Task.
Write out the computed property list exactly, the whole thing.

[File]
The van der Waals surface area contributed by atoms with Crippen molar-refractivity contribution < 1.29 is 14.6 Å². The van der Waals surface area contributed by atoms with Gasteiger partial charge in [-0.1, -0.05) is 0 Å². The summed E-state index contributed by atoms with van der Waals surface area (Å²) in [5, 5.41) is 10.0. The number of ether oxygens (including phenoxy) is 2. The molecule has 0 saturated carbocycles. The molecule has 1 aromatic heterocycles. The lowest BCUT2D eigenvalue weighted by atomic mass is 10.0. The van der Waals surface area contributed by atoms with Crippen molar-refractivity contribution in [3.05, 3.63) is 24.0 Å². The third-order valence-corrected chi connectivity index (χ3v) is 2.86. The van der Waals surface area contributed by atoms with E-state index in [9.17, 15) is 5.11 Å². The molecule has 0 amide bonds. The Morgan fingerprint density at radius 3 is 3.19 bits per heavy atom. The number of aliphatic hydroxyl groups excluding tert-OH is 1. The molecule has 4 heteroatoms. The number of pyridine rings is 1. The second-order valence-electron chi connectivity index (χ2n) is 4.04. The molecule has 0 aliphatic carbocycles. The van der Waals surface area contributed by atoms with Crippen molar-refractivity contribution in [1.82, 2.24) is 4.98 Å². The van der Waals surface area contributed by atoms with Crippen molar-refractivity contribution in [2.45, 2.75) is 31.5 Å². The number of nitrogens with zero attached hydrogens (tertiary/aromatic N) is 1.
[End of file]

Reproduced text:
The van der Waals surface area contributed by atoms with Crippen molar-refractivity contribution < 1.29 is 14.6 Å². The van der Waals surface area contributed by atoms with Gasteiger partial charge in [-0.1, -0.05) is 0 Å². The summed E-state index contributed by atoms with van der Waals surface area (Å²) in [5, 5.41) is 10.0. The number of ether oxygens (including phenoxy) is 2. The molecule has 0 saturated carbocycles. The molecule has 1 aromatic heterocycles. The lowest BCUT2D eigenvalue weighted by atomic mass is 10.0. The van der Waals surface area contributed by atoms with Crippen molar-refractivity contribution in [3.05, 3.63) is 24.0 Å². The third-order valence-corrected chi connectivity index (χ3v) is 2.86. The van der Waals surface area contributed by atoms with E-state index in [9.17, 15) is 5.11 Å². The molecule has 0 amide bonds. The Morgan fingerprint density at radius 3 is 3.19 bits per heavy atom. The number of aliphatic hydroxyl groups excluding tert-OH is 1. The molecule has 4 heteroatoms. The number of pyridine rings is 1. The second-order valence-electron chi connectivity index (χ2n) is 4.04. The molecule has 0 aliphatic carbocycles. The van der Waals surface area contributed by atoms with Crippen molar-refractivity contribution in [1.82, 2.24) is 4.98 Å². The van der Waals surface area contributed by atoms with Crippen molar-refractivity contribution in [2.45, 2.75) is 31.5 Å². The number of nitrogens with zero attached hydrogens (tertiary/aromatic N) is 1.